tile in a moat

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DeeDol

Senior Member
Slovak
Hi, this is from the Fangirl by Rainbow Rowell.

Simon turned, looking around the moat, taking in the carvings along the stone walls and the tile at the water’s edge.
...
The tile glittered in the light.
...
Up close, Simon could see there was a mosaic that stretched beneath the water.

I would like to know what "the tile" is in this context. I am confused by the singular. Could it be something like pipes? (WR definition: 2. a short pipe made of earthenware, concrete, or plastic, used with others to form a drain)

Thank you.
 
  • panjandrum

    Lapsed Moderator
    English-Ireland (top end)
    It's hard to know for sure, even after looking at the surrounding text.
    As I read it, there must be only one tile at the water's edge - the kind of square, flat tile that comes immediately to mind. Perhaps this single tile is the beginning of the mosaic?

    The tile does not seem to be mentioned anywhere else in the book, apart from this page.
     

    DeeDol

    Senior Member
    Slovak
    I have no idea. I am further confused by the fact that the characters are in a boat which is moving and "the tile" is visible twice. (Admittedly, almost no time passes, but still...)
     

    Myridon

    Senior Member
    English - US
    "The tile" could refer to a tile flooring or a tile border (for example, some swimming pools have a row of tile around the edge) as well as a single tile.
    The tile in my bathroom needs to be re-grouted. - referring to any or all of the tiled surfaces.
     

    PaulQ

    Banned
    UK
    English - England
    I agree with Myridon. I would read "tile" as an alternative to 'tiling' - both being uncountable. I would see the author's use as strange but marginally acceptable.
     

    Andygc

    Senior Member
    British English
    I suggest that he is using 'tile' in the same way as we use 'brick' - "The path was edged in brick." "The wall was made of brick." In this case the moat was, presumably, lined with a mosaic, so he is saying "the moat was edged with tile". It's unusual, and I can't recall having seen it used this way. I'd expect and would use 'tiles'.
     

    Myridon

    Senior Member
    English - US
    The author is American. I don't find it unusual to use "tile" in this manner other than it seems odd to me for a moat to be lined or decorated with tile.
     

    DeeDol

    Senior Member
    Slovak
    Thank you, all of you:)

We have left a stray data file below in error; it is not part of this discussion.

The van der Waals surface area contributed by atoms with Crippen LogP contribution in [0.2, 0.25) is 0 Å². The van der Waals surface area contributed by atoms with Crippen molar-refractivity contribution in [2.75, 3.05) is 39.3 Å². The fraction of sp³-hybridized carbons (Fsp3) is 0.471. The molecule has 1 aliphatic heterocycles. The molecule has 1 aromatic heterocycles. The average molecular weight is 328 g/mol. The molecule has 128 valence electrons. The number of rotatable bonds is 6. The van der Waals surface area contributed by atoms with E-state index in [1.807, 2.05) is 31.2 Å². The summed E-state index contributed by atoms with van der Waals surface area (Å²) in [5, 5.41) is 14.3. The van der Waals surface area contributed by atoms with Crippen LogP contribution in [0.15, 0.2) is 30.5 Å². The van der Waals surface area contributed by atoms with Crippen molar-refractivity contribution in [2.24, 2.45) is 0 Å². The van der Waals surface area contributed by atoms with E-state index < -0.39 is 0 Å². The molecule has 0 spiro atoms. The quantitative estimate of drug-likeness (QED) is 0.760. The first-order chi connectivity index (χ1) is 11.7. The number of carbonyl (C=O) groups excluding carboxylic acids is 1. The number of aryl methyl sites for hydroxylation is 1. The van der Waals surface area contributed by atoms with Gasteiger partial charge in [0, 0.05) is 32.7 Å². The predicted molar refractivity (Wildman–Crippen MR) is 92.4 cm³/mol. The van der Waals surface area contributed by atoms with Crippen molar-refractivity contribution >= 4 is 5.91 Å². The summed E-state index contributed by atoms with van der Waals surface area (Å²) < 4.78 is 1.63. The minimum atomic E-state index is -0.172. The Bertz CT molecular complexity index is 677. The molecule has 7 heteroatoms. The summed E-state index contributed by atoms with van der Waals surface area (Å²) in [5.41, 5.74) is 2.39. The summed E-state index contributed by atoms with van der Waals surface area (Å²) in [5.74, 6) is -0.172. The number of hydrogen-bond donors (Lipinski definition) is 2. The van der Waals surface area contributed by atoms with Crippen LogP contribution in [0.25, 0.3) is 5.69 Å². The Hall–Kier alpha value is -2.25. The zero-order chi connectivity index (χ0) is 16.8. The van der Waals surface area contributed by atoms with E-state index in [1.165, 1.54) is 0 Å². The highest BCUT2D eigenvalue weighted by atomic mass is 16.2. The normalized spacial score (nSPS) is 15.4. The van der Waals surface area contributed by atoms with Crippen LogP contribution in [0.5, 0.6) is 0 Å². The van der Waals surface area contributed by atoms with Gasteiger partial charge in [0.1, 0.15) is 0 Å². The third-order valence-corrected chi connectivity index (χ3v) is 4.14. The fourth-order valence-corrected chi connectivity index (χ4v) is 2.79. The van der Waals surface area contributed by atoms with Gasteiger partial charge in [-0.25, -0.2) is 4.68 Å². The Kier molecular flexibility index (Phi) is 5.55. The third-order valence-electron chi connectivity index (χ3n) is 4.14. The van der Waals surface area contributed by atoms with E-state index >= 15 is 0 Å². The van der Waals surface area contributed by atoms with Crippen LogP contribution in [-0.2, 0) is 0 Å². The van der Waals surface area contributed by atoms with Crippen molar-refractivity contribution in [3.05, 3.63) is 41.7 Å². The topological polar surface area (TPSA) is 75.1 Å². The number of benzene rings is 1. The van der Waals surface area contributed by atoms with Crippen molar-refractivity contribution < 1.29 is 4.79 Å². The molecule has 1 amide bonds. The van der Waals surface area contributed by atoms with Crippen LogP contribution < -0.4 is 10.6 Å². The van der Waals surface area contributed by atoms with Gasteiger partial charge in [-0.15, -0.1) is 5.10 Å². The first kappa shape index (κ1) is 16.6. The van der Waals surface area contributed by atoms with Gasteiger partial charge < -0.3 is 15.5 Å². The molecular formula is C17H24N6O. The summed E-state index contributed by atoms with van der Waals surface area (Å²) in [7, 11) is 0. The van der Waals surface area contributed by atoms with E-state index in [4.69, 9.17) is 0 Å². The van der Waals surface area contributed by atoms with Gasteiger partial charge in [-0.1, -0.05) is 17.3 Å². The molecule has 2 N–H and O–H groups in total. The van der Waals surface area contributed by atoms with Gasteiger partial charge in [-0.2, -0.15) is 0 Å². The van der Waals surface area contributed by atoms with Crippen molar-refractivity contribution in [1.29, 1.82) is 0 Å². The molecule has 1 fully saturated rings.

One last question: What are tiles doing in a moat? Have you ever seen such a moat? (Just curious.)
     
    Last edited:

    Thomas Tompion

    Senior Member
    English - England
    I wonder if in American English a tile can mean a piece of tiling - ie. a lot of tiles together. That could amount to a mosaic, part of which stretched under the water.

    An alternative reading would be that they first saw something which looked like a tile from some distance, then, as they approached they saw that it was a mosaic.

    I think that in the blanks in the OP they push the punt closer to the wall.
     
    Last edited:

    Myridon

    Senior Member
    English - US
    I think the tile and the mosaic could be separate entities. I would generally not refer to a mosiac as just "tile" (and mosaics can be made of other things).
    "A tile" is a single tile as is "a piece of tiling." (I don't think I've ever said "a piece of tiling" though. It sounds like a dictionary definition.)
    Tile can be an uncountable for a lot of tiles together.
    The tile can refer to a specific instance of uncountable tile (the tile in my bathroom) or one specific single tile (the tile in my hand).
     

    Thomas Tompion

    Senior Member
    English - England
    [...]
    Tile can be an uncountable for a lot of tiles together.
    The tile can refer to a specific instance of uncountable tile (the tile in my bathroom) or one specific single tile (the tile in my hand).
    I think this is the AE/BE difference I was postulating.

    A tile in the BE I know can't be other than a single, countable, usually square, unit of cooked earth to put on a floor, a roof, or a wall, usually together with a lot of its fellows.
     

    Myridon

    Senior Member
    English - US
    A tile in the BE I know can't be other than a single, countable, usually square, unit of cooked earth to put on a floor, a roof, or a wall, usually together with a lot of its fellows.
    Note that I am agreeing with you on the meaning of "a tile". The quoted sentences in the original post have "the tile."
     

    Sparky Malarky

    Moderator
    English - US
    To me, this sounds like there was a mosiac - a picture - made up of small tiles. This might be unusual for a moat, but why not? It would not be all that unusual in a very fancy bathtub or swimming pool. It sounds like the moat was lined with tile, and Simon first was looking at the tiles at the edge then noticed that there was a mosiac under the water.
     

    Parla

    Member Emeritus
    English - US
    Tile is often uncountable in AE; two of the walls of my bathroom are covered with tile. One could also say that they're covered with tiles, since the tiled walls are made up of many individual tiles about six inches square.

    I've never seen an actual moat, but I can imagine that one might line its walls with tile(s).
     
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